12 historic sites in danger of disappearing

The Global Heritage Fund has released a new report that lists 200 World Heritage Sites around the globe that are in danger from a variety of threats, turning the spotlight on 12 in particular that could disappear altogether due to a lack of funds, neglect, and mismanagement.

The 12 sites listed in the report include Palestine’s Hisham’s Palace, Turkey’s Ani, and Iraq’s Nineveh. Hisham’s Palace, the remains of a royal winter retreat built in 747 AD and the ancient city of Nineveh are both under threat from encroaching urban development, while Ani, an 11th century city on Turkey’s border with Armenia, finds many of it’s ancient structures literally falling apart on their foundations.

Other Heritage Sites that make the list of “most threatened” include Mahansrhangarh, the oldest archeological site in all of Bangladesh and Mirador in Guatemala, which is a pre-Columbian Mayan ruin which sits in a remote jungle location. Haiti’s Sans Souci Palace suffered damage during the recent earthquakes that hit the country, while the Maluti Temples in India suffer from years of neglect. Kenya’s Lamu Village, Famagusta, located in Cyprus, Pakistan’s Taxila, Intramuros and Fort Santiago in the Philippines, and Chersonesos in the Ukraine round out the list.

The GHF’s report recommends that the countries in which these historic sites are located invest in restoring and preserving the ancient places. While those repairs could cost millions of dollars to complete, the sites could potentially generate that income back through tourist dollars, although UNESCO representatives say that caution should be taken when going down that road, as sustainable tourism is not always an easy thing to accomplish and there are a lot of factors to consider before proceeding.

One thing that everyone agrees on however is that these amazing sites need to be preserved for future generations to visit and explore. Just how that will be accomplished remains to be seen.

[Photo credit: Christian Koehn via WikiMedia]

New visitor center opens at Yellowstone’s Old Faithful

On August 24th, the National Park Service opened a new $27 million dollar visitor center near Old Faithful in Yellowstone. The high tech and environmentally friendly building replaces an older visitor center that originally opened in 1972 and struggled to keep up with traffic in recent years, which have seen record numbers of visitors to the park.

Officially dubbed the Old Faithful Visitor Education Center, the new building was built in conjunction with the Yellowstone Park Foundation, a non-profit organization that raised more than $15 million to help fund the project. The OFVEC is expected to host 2.6 million annual visitors, who will be treated to a host of interactive displays including one that demonstrates the hydrothermal process that leads to the eventual eruption of a geyser. That one is particularly helpful while you’re waiting for the real Old Faithful to erupt just a hundred yards away.

The new building follows a number of strict guidelines for sustainability and energy efficiency, including the use of mostly recycled and bio-based materials. Additionally, the visitor center uses approximately 1/3 less energy than other buildings of its size, while sitting on a shallow foundation designed to protect the hydrothermal systems at play underneath. Furthermore, over 99% of the construction waste from the old building was crushed on site and used as backfill, aiding the carbon footprint even further. As a result, the OFVEC has earned a Gold level rating on the LEED scale, the first structure in the park to gain this distinction.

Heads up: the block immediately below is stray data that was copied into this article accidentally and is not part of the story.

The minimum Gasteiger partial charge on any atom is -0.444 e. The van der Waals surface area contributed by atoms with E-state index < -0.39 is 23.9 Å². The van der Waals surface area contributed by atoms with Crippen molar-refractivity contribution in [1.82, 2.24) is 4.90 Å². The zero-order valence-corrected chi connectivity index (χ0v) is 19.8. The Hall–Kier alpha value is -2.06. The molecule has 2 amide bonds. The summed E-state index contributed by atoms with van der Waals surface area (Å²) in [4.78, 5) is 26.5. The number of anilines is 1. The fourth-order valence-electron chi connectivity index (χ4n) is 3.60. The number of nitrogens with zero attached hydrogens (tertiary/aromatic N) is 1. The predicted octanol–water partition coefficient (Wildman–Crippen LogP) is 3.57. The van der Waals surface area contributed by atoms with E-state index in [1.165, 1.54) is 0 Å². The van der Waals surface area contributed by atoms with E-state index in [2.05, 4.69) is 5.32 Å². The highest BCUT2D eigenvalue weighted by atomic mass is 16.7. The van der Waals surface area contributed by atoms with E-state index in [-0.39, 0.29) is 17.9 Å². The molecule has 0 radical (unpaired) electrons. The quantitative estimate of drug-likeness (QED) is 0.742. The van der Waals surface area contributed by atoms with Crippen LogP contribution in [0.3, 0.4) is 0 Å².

In addition to the interactive displays housed inside the “Young Scientist” exhibit area, the new visitor center also boasts a comfortable theater, a classroom for use by local schools and other organizations, a library, gift shop, and a resource room. The spacious lobby also features an information and orientation desk, and a nearby sign keeps everyone aware of when the next eruption of Old Faithful will occur. They geyser erupts every 90 minutes, give or take a few, and the new visitor center will give you something to do while you wait for that next spectacular display.

I visited the new center a few weeks back, and found it educational and fascinating. The new science displays are aimed at kids, but are also informative and interesting for us big kids too. You’ll definitely want to checkout the artificial geyser that “erupts” every 7 or 8 minutes, showing you how the entire process works both above and below the ground. I also applaud the efforts by the Park Service to take a more environmentally friendly approach, as the building looks spectacular and is good for the planet too.

Traveling culinary competition makes for swine time

Two garish, heavily-tattooed girls approached me and my friend Adrienne, and pointed their weapons at us. “Pig liver mousse?” asked the blonde, aiming a whipped cream dispenser at me. Her brunette counterpart stood silently, wielding a squeeze bottle of barbecue sauce and a tray of meaty tidbits.

Welcome to the second annual Cochon 555, a lard-fueled, traveling circus of five chefs, five winemakers, and five pig carcasses. It’s actually a 10-city tour, with each destination’s chefs engaging in “friendly competition” for a great cause: “to promote and preserve heritage pigs, and breed diversity in local and national communities.”

Heritage livestock are domestic breeds that are threatened with extinction due to the demands of modern agriculture. In the words of the American Livestock Breeds Conservancy, “Modern food production now favors the use of a few highly specialized breeds selected for maximum output in a controlled environment.”While some may find it ironic and hypocritical to eat, glorify, and promote animals in the name of saving them, you’re entitled to your opinion. For the rest of you, not only do heritage breeds help to preserve genetic diversity, but they also taste better. Many heritage breeds possess a “true” flavor inherent to the animal, i.e., pork tastes…more porky. Heritage breeders in general also have an emphasis on animal welfare, sustainable farming and animal husbandry practices, and regionality, as they’re generally small, family outfits. It’s hard to argue with those ethics if bacon makes you salivate.